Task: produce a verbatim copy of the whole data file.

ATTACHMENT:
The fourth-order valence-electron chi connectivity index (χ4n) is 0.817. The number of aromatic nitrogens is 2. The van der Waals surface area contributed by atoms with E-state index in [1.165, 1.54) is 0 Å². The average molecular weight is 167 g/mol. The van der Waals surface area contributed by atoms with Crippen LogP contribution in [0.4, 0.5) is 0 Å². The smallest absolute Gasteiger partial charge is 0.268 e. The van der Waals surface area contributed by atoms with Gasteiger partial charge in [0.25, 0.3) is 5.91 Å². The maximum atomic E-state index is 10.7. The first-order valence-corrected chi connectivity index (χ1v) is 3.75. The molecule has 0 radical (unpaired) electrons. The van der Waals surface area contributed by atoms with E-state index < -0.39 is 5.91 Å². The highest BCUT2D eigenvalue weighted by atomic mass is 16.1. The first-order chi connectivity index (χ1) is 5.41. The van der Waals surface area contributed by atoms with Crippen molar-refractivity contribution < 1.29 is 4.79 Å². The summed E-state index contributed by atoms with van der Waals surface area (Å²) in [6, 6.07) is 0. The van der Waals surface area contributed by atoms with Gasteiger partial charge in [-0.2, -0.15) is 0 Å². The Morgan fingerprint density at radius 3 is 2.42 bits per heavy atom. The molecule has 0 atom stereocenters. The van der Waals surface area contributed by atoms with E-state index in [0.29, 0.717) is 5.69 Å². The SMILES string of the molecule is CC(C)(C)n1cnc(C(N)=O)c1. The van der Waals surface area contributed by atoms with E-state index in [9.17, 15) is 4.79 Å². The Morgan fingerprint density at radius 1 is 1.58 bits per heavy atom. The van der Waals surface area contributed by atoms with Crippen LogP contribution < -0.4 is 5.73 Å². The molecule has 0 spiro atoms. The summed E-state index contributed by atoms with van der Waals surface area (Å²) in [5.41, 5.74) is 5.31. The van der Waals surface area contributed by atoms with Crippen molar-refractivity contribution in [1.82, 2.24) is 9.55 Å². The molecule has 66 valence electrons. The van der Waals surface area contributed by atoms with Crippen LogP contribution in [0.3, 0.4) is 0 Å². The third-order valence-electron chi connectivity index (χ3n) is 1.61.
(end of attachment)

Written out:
The fourth-order valence-electron chi connectivity index (χ4n) is 0.817. The number of aromatic nitrogens is 2. The van der Waals surface area contributed by atoms with E-state index in [1.165, 1.54) is 0 Å². The average molecular weight is 167 g/mol. The van der Waals surface area contributed by atoms with Crippen LogP contribution in [0.4, 0.5) is 0 Å². The smallest absolute Gasteiger partial charge is 0.268 e. The van der Waals surface area contributed by atoms with Gasteiger partial charge in [0.25, 0.3) is 5.91 Å². The maximum atomic E-state index is 10.7. The first-order valence-corrected chi connectivity index (χ1v) is 3.75. The molecule has 0 radical (unpaired) electrons. The van der Waals surface area contributed by atoms with E-state index < -0.39 is 5.91 Å². The highest BCUT2D eigenvalue weighted by atomic mass is 16.1. The first-order chi connectivity index (χ1) is 5.41. The van der Waals surface area contributed by atoms with Crippen molar-refractivity contribution < 1.29 is 4.79 Å². The summed E-state index contributed by atoms with van der Waals surface area (Å²) in [6, 6.07) is 0. The van der Waals surface area contributed by atoms with Gasteiger partial charge in [-0.2, -0.15) is 0 Å². The Morgan fingerprint density at radius 3 is 2.42 bits per heavy atom. The molecule has 0 atom stereocenters. The van der Waals surface area contributed by atoms with E-state index in [0.29, 0.717) is 5.69 Å². The SMILES string of the molecule is CC(C)(C)n1cnc(C(N)=O)c1. The van der Waals surface area contributed by atoms with E-state index in [9.17, 15) is 4.79 Å². The Morgan fingerprint density at radius 1 is 1.58 bits per heavy atom. The van der Waals surface area contributed by atoms with Crippen LogP contribution < -0.4 is 5.73 Å². The molecule has 0 spiro atoms. The summed E-state index contributed by atoms with van der Waals surface area (Å²) in [5.41, 5.74) is 5.31. The van der Waals surface area contributed by atoms with Crippen molar-refractivity contribution in [1.82, 2.24) is 9.55 Å². The molecule has 66 valence electrons. The van der Waals surface area contributed by atoms with Crippen LogP contribution in [0.3, 0.4) is 0 Å². The third-order valence-electron chi connectivity index (χ3n) is 1.61.